, the Oscar-winning movie of two years ago, made me feel proud to be a journalist. The Post
, which I finally saw over the weekend, reminded me how much fun the business is. Or at least was once upon a time. I'm pretty sure it still has its moments.
Sometimes casting is everything. A city room is a collection of characters, and the most efficient way to put that across in a movie is the way director Steven Spielberg chose here: bring together a bunch of your favorite character actors and let them have at it—the degree of permissible overacting set by Meryl Streep, who as Kay Graham turns in the kind of bravura performance that you never for a minute forget is all technique. (You watch her do a scene and want to hold up a board that says "10.") Just about every role in the movie of any consequence is played by someone we know from somewhere else and are delighted to see again. Like Matthew Rhys from The Americans
, and Bob Odenkirk and Jesse Plemons from Breaking Bad
, and Tracy Letts from Homeland
and Lady Bird
, and his wife, Carrie Coon, from Fargo
. And Michael Stuhlbarg, who's in everything these days but I remember chiefly from Boardwalk Empire
I don't remember watching a movie where I was more certain that everyone in it was having a wonderful time.
told the story of a gritty investigation into the deviant behavior of priests that was undertaken by the Boston Globe
as the financial sun was beginning to set on American newspapers. We all know that publishing the Pentagon Papers did the Washington Post
no harm whatsoever, and I walked out of the movie about that adventure with a big grin on my face. Spielberg wraps up the show with a wonderful joke. The first scene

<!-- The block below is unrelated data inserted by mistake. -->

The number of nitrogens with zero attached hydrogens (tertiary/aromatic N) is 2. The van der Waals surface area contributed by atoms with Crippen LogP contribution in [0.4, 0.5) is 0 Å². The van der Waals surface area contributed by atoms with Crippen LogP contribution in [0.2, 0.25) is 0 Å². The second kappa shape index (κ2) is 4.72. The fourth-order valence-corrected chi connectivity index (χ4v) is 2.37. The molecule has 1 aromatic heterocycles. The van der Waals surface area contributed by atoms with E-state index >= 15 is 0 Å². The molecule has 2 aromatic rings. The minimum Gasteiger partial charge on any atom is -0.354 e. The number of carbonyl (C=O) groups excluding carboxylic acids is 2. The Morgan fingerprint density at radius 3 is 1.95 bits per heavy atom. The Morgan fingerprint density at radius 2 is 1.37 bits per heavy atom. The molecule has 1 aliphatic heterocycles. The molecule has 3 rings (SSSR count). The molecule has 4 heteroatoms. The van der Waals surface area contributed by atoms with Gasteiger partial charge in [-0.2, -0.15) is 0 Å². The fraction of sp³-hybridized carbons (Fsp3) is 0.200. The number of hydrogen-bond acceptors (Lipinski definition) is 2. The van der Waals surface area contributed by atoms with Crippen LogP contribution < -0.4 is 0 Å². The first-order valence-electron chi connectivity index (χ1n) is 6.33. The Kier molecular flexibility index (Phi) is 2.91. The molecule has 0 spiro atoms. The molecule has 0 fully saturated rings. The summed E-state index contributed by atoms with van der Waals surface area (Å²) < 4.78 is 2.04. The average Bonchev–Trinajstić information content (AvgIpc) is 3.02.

of All the President's Men
(1976) becomes the last scene
of The Post
—a guard discovering the 1972 break-in at the Watergate. The soundtrack swells with portentous chords that tell us the story we've just watched is but a prequel to another that's even niftier—like a stirring Christopher Nolan curtain that makes it clear the Batman saga is far from done.
, like All the President’s Men
, and like Spotlight
, is about reaching a specific end—the publishing of a series of epochal news stories. Finally an OK is given, presses rumble, and bundles of newspapers brimming with dreadnought news are tossed off trucks to vendors on street corners. That's how it used to be. Every newly published story was an event. During Watergate, I worked Sunday nights at the Sun-Times
, and it was exciting to watch the wires because that was the night when Time
announced their new editions, each with its inevitable Watergate report sure to move the ball another few yards down the field.
Today, the big investigative story in the issue of the New York Times
I retrieve from my porch and hold in my hand is something that was released online sometime yesterday and I heard discussed last night by Rachel Maddow—and probably by Chris Matthews, Chris Hayes, Lawrence O'Donnell, and Brian Williams too, not to mention their guest panelists. Nothing is ever actually published anymore; news oozes out into an unceasing slurry of reaction, analysis, and babble. There's far too little news to fill a breathless evening of cable news punditry, but nevertheless it is filled. The president's tweets help immeasurably.
was exciting because everyone onscreen and in the audience embraced the premise that the Post
had news to tell that would turn the world on its ear. Sometimes at home watching TV I'm not sure what news is any longer. I'm not sure it even exists. Sometimes I get so stuffed with hubbub that isn't news that I want to throw up.